tillage is going to help your OM levels.”
Normally Bob sells the hay—he has an arrangement with a
farmer nearby to do all the haymaking in exchange for half the crop—but
on the fields he was converting to organic, he decided to keep that
material in the system, flailing it and letting it lie. After two
or three years in hay, Bob plows under the sod in the fall and plants
a cover crop of rye and hairy vetch. Finally, in the following spring
he plows down the cover when it's around six or eight inches high,
and the field is ready to return to vegetables.
With this rotation Bob has brought his OM levels up to 6% in an
area where 1.5% is typical, and satisfied all his fertility requirements.
“I remember one of my professors telling me years ago, ‘if
you can build the organic matter level is your soil, you can solve
most of your production problems right away’—and he
was right.” Today Bob’s sandy South Jersey soils are
visibly darkened with the additional OM.
If the system has a flaw, it is in raising phosphorous too high,
so Bob is working on ways to bring those levels down. Otherwise,
he says, “Weed control is my biggest problem. With organic
matter so high, the weeds just love it. I cultivate at the string
stage, but a week or so after you go through there’s another
whole crop coming up again.” After a series of well-timed
cultivations, Bob and his crew lay a thick mulch of straw between
the rows to discourage late-season weeds.
The Muths’ approach to CSA has been both cautious and innovative.
In 2002, they offered 35 shares over a ten-week period, priced at
about $30 a week for a generously sized share. This year they’ve
signed on over 100 members (with a few more on a waiting list) and
plan to distribute for 12 weeks in June, August, and September,
keeping July free for Bob and his workers to focus on their wholesale
Bob is pleased with the way the CSA membership has grown. “Around
sixty percent of [our members this year] come from within three
or four miles of here, which I think is just great,” he marvels.
Each week, the Muths do two pickup days at the farm and two drop-offs
to sites in greater Philadelphia, but Bob finds the farm pickups
work better. “We did the numbers, and we had 95% retention
rate with people coming to the farm, and a 70% turnover rate with
people coming to the drop-off sites.” Even with newsletters
and invitations to come visit the farm, people coming to the drop-off
sites “haven’t made the farm connection,” as Bob
puts it. “To them it’s still just a box of vegetables.”
The CSA is giving Bob a chance to work with vegetable crops he
and his father had long ago given up growing for their wholesale
markets, as well as serving as a testing ground for crops like red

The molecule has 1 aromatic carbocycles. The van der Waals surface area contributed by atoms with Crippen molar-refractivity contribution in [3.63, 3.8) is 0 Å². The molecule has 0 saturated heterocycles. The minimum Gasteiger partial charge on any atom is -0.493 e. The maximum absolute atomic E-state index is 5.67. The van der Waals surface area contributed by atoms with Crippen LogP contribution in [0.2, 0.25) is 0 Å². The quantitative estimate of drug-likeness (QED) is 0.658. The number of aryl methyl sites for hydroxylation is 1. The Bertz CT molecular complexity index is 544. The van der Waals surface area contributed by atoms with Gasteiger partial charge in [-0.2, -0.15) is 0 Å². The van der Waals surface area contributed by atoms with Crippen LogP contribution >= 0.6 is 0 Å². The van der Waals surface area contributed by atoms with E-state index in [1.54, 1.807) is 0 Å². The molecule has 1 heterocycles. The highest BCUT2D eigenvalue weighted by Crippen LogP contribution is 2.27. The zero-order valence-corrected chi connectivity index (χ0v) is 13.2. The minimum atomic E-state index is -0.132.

bell peppers, which he wasn’t sure at first whether he could
do successfully under organic management. With the eyes of his conventional
neighbors on him, Bob confesses that he was nervous last spring
about how things would look, but by the end of the season he was
amazed at how smoothly things had gone from a production standpoint.
“The quality blew me away. It was better than the best-run
conventional operation I’ve ever seen. Leda called it ‘Bob’s
little Garden of Eden.’”
In fact, the real challenge turned out to be marketing the surplus,
even after giving his CSA members more than they were bargaining
on. Last year he sold a few organic tomatoes through a Vineland
broker to an up-market customer on Long Island, and offered samples
to some other regional organic wholesalers and retailers, but was
frustrated to find that many of the latter buy their organic produce
from California or abroad and were not interested in local alternatives.
“I’d like to see people educated to the point where
they’ll go into their supermarket and say, ‘I want to
see local produce in here,’” Bob says. Otherwise, “our
wholesale days are numbered.”
Like most farmers in New Jersey, the Muths also struggle with
high land values. It’s tricky to run a parallel operation,
with dedicated organic and non-organic equipment and clearly demarcated
packing areas, and Bob would like to convert the whole operation
to organic, but that plan may not be workable on some of his rented
acreage. He’s been trying to purchase a bit more land here
and there, but with a 77-acre piece nearby recently selling for
$4.2 million, even preserved farmland is spiraling out of reach.
Still, Bob seems to believe that it’s up to the farmer to
figure out how to survive in this market, to make him or herself
valued by the immediate community. “I often ask myself, what
kind of farm are we going to pass on to the next generation?”
With growers like Bob leading the way, the answer may be: sustainable,
organic farms, selling locally.